You will find these 3 basic Indian chutney recipes used for chaat or as dipping sauces at most Indian restaurants. These chutneys are essential to making most Indian chaats, and they are the popular dipping sauces for samosa or any appetizers. Learn how to make and store these Indian condiments easily, so you can have them ready for your chaat cravings!
In India, we love our condiments. And chutneys are a big part of it. They are served with every appetizer – giving the option to customize or add a level of depth and flavor to the dish.
Can you imagine a samosa without any chutneys? Or chaat without chutneys? that would be so bland!
Okay…let me make a bold statement here “I have never purchased ready-made chutney”. Yes, it’s true!
I grew up eating homemade chutneys all the time. So when I got a try of a store-bought chutney at a get-together, I can tell you it was nowhere close to the fresh taste of homemade chutney. Since then, it has always been chutneys from scratch for me.
I know it can be overwhelming when you did not grow up eating chutneys. Many times you don’t even know what is in the chutney. All you identify with is the color of it – green, brown, and red chutney. They have become the second name of these sauces!
So I want to share the secrets of how you can easily make and store these chutneys.
Table of Contents
What is Chutney?
Chutneys are dipping sauces or relish that can b made with vegetables, fruits, or herbs. These chutneys are mostly prepared fresh at home. They are eaten as dips, or topped as sauces on snacks or chaats.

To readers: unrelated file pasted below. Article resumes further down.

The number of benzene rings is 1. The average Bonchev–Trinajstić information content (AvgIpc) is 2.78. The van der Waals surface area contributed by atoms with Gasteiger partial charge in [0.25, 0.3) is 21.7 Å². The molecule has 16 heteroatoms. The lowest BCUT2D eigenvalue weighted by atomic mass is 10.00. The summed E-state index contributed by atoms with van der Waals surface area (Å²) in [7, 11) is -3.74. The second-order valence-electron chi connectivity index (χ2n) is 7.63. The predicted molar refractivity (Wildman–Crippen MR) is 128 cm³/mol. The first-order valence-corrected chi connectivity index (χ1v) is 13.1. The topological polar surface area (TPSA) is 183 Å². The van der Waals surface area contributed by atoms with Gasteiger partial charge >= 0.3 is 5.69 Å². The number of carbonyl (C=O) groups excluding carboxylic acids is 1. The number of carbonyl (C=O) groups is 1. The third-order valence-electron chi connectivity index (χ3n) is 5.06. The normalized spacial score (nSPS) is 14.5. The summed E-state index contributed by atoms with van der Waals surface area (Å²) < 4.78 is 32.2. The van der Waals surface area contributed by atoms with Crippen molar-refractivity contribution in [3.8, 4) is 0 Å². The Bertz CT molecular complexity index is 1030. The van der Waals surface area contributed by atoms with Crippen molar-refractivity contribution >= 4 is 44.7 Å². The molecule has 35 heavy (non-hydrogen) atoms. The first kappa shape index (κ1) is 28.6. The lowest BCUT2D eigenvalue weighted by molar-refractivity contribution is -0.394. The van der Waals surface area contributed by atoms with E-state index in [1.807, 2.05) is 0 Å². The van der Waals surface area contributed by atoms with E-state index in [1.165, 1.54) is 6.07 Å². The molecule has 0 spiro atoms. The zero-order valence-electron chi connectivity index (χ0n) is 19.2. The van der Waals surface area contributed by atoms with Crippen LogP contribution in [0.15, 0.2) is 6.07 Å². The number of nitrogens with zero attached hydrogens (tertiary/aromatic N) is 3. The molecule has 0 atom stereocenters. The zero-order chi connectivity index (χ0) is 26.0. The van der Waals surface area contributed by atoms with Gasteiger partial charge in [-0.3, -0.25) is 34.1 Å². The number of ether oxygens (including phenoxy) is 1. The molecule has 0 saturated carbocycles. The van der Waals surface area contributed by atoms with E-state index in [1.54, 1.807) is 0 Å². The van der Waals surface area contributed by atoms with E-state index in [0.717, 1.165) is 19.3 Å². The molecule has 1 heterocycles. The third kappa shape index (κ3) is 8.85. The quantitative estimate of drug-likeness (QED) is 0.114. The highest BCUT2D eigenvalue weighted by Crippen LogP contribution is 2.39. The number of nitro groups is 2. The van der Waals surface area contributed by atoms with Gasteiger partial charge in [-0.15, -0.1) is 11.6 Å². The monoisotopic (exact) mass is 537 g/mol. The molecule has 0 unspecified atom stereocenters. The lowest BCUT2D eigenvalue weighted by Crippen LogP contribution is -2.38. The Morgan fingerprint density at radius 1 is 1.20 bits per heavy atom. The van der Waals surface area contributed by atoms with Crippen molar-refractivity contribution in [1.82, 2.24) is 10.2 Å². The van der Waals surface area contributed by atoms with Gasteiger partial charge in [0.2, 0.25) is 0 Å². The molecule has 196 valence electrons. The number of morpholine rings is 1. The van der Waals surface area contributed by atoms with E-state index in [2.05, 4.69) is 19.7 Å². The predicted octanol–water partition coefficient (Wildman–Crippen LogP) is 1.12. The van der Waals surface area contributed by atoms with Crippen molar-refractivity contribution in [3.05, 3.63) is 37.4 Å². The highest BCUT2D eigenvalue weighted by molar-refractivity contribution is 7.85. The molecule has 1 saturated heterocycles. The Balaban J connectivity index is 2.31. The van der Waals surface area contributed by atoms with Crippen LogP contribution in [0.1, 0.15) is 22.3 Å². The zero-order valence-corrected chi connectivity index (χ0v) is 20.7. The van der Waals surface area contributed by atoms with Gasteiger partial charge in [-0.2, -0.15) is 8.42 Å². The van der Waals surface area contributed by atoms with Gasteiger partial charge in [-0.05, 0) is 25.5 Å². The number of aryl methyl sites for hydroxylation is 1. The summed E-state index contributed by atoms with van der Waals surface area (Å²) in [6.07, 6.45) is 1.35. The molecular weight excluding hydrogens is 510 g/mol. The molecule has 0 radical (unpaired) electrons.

They can be sweet, spicy, sour, tangy, or a melange of flavors simultaneously. Think of the mouthwatering zing (“chat pata”) when you see or enjoy sweet, spicy, and sour foods.
Most of these chutneys are very easy to make. All you need to make them typically is a stovetop pan or pot and a blender.
How is Chutney Served?
Chutneys can be served in various ways –
- As a dipping sauce for appetizers. e.g., cilantro chutney and tamarind chutney served with samosa, and kebab.
- As a sauce to top on chaat dishes. eg. dahi vada, sev puri, vada pav.
- As a side with regular meals such as lentils, curries, rice, and bread, the green mint cilantro chutney is the most popular to serve as a side.
- As a side for South Indian dishes. e.g. coconut chutney or peanut chutney with idli and dosa.
- To slather on sandwiches. The cilantro chutney is a must-have addition to the street-style Bombay Vegetable Sandwich.
Three Essential Chutneys for Chaat
Let’s talk about the 3 main chutneys you will see at most restaurants. These are also the ones used in Indian Chaat dishes.
Each has a completely different flavor profile – one has a fresh cooling taste with herbs, the other is sweet, and another spicy. They all come together to add so much flavor to all the Indian chaat dishes!
Tamarind Chutney (Methi Imli Chutney)
This chutney is both sweet and tangy at the time, prepared with tamarind and jaggery as the main ingredients.
This is the smooth brownish chutney that is served most popularly with samosas. It has a sour, tangy taste from the tamarind and the sweetness from jaggery – an ultimate burst of flavor!
Mint Cilantro Chutney (Green Chutney)
This is the cool, spicy, and tangy green chutney. This no-cook mint cilantro chutney (also called coriander chutney) is a must-have accompaniment to deep-fried foods such as samosa or on top of chaat.
It adds the freshness from the herbs and the heat from the green chili typically added when preparing this chutney.